While being a tough play defensively, Horford could get some easy buckets down low on the other end against the smaller Milwaukee lineups.  Those baskets are going to be incredibly important.

This series is going to be a problem for Boston.  They have no one for the best player on the floor.  They’ll start slow against one of the most explosive offenses in the league, and won’t be able to creep back against the best defense.  They’re going to need special production from Kyrie and from everyone else.  Production that we haven’t seen from Tatum or Brown on a consistent level.  They’re going to need Hayward to have a “Hey!  Hayward!” game every night.  They’re going to need Eric Bledsoe to turn back into the Eric Bledsoe we saw last postseason.  They’re going to need… everything.  This team has underwhelmed all season, and this is going to be the series we realize any of the hope we built up for them was all false.

Prediction: Bucks in 5

76ers-Raptors and Spurs-Nuggets Game 7 Preview

With a big and excellent day of basketball ahead of us, here are previews for today’s actions.  Previews for tomorrow’s action will be up tomorrow morning.

No.3 Philadelphia 76ers vs. No.2 Toronto Raptors

If we learned anything in the first round, it’s that the Bucks are the one team that we have zero concerns about coming into this next round.

Sure, that could be indicative of their opponent.  The Pistons never had a chance in that series, and played like they didn’t as well.  What happened was exactly what we thought would happen.  Detroit got killed, and the Bucks essentially got a pass in the first round.

The Raptors and 76ers both made us hold our breath for a minute; the 76ers much more than Toronto.  The Raptors came out and lost AT HOME to Orlando in Game 1; setting up what we thought could have been a greater Raptors choke than ever before.  They eventually whipped themselves into shape; DJ Augustin’s fall back to Earth helped as well.

The Magic got to the Raptors in Game 1 and pestered them in Game 3.  Vucevic found himself in that third game of the series after struggling immensely in Game 1, and Terrence Ross got hot late to make it close.

If we can take anything from the Orlando series to learn about Toronto, it’s that using a big guy who can do it all and a spark-plug scorer can make it a game.

The 76ers have one of those in Joel Embiid.  Redick isn’t crafty enough to count as the Terrence Ross prototype.

But Embiid was in and out of the lineup against the Nets, and even with him in the Sixers had their problems.

The Nets relentlessly attacked the rim no matter who was playing five for Philly.  Embiid was ridiculous defensively in Game 5, where he looked fully healthy, but that was also a game where the Nets had quite possibly the worst offensive showing of the playoffs.  Philly’s defense was really good, but Brooklyn’s offensive showing made it twice as worse.

Still, Embiid’s health has to be in question.  When he’s healthy, he’s unstoppable.  He’d be too athletic for Marc Gasol and too strong for Pascal Siakam.  But when he’s not out there or not fully healthy, the Sixers lose a massive contributor on both ends  (when he’s out) or have their already prickly chemistry thrown off even more (When he’s playing at less than 100 percent); we saw the bad side of that in Game 1 against the Nets.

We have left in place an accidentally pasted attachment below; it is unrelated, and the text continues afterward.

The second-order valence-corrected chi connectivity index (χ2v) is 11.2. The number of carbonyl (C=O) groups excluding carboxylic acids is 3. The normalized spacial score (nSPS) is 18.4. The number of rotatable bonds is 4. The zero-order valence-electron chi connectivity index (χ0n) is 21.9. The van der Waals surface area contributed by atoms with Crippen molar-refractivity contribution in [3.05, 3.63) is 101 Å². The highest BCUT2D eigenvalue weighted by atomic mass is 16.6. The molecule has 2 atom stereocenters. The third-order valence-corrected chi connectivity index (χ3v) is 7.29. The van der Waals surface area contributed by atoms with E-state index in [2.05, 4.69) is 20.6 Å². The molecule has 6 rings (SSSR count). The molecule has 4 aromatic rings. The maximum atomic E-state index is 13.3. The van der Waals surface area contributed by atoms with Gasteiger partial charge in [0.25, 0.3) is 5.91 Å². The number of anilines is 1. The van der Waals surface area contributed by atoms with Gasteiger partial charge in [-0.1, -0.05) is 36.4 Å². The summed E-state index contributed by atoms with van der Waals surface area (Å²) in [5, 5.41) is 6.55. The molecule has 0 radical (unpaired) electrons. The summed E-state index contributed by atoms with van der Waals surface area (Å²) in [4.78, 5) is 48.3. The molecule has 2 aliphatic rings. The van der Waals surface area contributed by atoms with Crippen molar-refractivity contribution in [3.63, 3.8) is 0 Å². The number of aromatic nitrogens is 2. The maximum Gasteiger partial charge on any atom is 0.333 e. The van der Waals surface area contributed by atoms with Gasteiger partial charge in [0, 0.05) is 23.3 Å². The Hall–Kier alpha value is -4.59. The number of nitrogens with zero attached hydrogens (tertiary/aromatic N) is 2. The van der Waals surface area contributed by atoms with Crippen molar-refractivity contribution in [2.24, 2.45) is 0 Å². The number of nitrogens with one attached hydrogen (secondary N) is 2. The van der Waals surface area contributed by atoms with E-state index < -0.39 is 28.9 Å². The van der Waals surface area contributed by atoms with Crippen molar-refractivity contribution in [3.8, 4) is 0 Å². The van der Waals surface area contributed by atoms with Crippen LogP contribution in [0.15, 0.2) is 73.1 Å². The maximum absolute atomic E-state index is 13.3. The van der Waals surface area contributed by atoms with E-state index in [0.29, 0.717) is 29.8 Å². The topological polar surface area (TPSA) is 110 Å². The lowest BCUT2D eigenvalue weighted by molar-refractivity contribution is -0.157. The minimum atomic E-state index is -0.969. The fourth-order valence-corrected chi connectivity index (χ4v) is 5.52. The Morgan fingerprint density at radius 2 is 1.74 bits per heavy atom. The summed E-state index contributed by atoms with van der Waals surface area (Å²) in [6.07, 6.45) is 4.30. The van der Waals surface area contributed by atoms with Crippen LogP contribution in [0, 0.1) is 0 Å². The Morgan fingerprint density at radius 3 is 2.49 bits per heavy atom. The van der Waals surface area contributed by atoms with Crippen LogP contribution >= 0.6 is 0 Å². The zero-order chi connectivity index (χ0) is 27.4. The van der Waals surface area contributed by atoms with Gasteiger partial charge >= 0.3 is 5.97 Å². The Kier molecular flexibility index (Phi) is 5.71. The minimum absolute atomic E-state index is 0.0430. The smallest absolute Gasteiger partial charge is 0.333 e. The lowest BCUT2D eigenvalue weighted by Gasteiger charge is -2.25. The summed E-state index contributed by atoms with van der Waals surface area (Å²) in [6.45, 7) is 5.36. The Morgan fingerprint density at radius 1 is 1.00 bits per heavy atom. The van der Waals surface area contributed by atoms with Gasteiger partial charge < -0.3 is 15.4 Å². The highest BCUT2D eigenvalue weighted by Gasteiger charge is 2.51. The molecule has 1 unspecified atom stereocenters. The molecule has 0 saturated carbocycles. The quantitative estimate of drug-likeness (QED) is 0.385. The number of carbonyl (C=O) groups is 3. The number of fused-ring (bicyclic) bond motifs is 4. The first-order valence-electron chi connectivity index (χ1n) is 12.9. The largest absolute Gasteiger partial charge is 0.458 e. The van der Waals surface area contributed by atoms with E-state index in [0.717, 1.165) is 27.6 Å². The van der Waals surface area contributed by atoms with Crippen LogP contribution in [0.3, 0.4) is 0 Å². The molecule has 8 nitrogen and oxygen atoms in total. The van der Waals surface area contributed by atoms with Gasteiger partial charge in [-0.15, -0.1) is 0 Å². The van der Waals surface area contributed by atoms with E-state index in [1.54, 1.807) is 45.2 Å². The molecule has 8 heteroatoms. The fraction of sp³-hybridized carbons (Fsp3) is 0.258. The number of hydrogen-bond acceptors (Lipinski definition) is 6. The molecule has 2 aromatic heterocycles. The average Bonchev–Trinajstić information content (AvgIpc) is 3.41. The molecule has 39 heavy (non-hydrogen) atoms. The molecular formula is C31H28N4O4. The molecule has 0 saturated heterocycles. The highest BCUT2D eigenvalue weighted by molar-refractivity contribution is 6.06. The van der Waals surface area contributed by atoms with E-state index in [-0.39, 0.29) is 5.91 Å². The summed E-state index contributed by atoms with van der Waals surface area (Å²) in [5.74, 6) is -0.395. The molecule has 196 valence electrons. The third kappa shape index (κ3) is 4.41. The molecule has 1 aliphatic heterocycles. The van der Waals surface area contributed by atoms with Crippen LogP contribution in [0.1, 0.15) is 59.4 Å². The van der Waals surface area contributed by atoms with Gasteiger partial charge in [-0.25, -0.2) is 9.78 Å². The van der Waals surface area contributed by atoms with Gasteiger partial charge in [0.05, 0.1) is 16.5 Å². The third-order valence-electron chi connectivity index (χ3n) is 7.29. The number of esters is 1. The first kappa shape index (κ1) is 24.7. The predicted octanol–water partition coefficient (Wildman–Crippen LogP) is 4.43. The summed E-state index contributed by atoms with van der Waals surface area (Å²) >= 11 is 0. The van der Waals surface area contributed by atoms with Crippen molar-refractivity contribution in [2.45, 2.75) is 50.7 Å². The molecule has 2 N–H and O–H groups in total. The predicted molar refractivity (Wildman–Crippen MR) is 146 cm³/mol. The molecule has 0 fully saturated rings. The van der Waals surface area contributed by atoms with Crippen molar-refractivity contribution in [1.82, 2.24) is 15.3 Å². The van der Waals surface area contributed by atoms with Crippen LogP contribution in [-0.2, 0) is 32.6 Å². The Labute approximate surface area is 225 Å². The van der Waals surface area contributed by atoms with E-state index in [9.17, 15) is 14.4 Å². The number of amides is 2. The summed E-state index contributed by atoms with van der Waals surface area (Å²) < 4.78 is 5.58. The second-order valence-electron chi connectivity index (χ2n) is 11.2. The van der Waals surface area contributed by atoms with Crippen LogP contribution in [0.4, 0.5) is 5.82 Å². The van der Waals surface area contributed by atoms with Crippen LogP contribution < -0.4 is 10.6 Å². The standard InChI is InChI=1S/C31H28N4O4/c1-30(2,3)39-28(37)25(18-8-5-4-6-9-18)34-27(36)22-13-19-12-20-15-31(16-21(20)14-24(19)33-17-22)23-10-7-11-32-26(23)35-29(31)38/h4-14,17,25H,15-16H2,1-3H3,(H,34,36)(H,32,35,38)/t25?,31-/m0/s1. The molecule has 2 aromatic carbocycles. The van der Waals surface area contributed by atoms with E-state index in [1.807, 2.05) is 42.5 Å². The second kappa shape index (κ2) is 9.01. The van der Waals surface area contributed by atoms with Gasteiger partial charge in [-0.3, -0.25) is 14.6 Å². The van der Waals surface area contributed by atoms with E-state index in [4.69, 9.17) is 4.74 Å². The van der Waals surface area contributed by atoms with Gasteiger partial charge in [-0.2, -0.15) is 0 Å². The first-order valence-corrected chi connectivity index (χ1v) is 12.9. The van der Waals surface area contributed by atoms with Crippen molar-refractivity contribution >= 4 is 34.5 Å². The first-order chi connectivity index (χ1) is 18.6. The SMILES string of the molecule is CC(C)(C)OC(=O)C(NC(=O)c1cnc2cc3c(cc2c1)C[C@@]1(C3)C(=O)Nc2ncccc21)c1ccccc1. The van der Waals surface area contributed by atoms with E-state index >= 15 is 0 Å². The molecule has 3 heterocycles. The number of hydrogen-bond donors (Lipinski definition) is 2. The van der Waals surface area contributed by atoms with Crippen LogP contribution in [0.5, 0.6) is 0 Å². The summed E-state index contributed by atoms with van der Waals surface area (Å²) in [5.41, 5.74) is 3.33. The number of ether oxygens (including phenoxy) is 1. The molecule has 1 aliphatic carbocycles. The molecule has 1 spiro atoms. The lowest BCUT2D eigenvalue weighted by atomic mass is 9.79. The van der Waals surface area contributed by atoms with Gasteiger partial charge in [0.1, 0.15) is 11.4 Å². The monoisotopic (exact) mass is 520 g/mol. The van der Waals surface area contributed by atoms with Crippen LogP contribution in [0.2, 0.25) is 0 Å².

That inefficient, brick-chucking Embiid is detrimental to the Sixers, especially against a high-powered Toronto offense that moves the ball, has multiple looks and a cold-blooded killer in Kawhi Leonard.

Aside from the problems Embiid presents, the Raptors defense can put Philly into bind.  Ben Simmons’ newfound aggression has been a good sign, but Toronto is much more equipped to handle it.  Toronto can try and force Simmons to play as he used to by sagging off and making him drive, to which he would face Siakam or a brunt Gasol at the rim.  They could also be aggressive with him at the point of his attack by slapping Kawhi or Siakam on him at the top of the key and try to pester him that way.

Simmons has shown lately that, if you give him the lane, he’s going to attack.  So Toronto is probably better playing man-to-man, tight D on him from the start of the possession.  They’re going to make Simmons work; really work.  And they have a lot more answers than Brooklyn did, who had Jarrett Allen wandering aimlessly under the rim wondering where to help.

That leaves Tobias Harris, Jimmy Butler and JJ Redick left for Toronto to contain.  That sounds daunting of course, but the Raptors have the personnel.  Danny Green figures to be matched up with Butler, and Kawhi on Harris given the switch.  But Redick is a bit of an x-factor, as he is in any series.  He’s not a fantastic matchup for tall, long teams due to his ability to get any shot off, his constant movement and his smallness.  He’s going to make Lowry run to keep up with him.  I would expect to see a bit more Norman Powell in this series; he’s a good defender and has length but isn’t big enough for Redick to just curl around off screens and motion.

Factor in those defenders against the tendencies of the Sixers offense to combust due to bad decision-making from a multitude of players and you have a problem for Philly.  The chemistry and question marks surrounding Embiid’s health make me feel even better about Toronto now in this series rather than earlier this year, and that’s coming from someone who has had Toronto in the Finals since the first month of the season.

Philly won’t be wiped.  They’ll get a massive Embiid game or two, or a game where Toronto doesn’t play well (Entirely likely) for whatever reason.  But Toronto is the better, more equipped team, and will send Philly into a summer full of questions.

Prediction: Raptors in 6 

On Spurs-Nuggets Game 7…

This series has gone in the complete opposite direction I thought it would.  The concerns some had about Denver being just a regular season team have came true.  Jamal Murray has at times had deer-in-the-headlights, while at other times has been the guy the Nuggets have needed him to be; that crunch-time, cold-blooded scorer.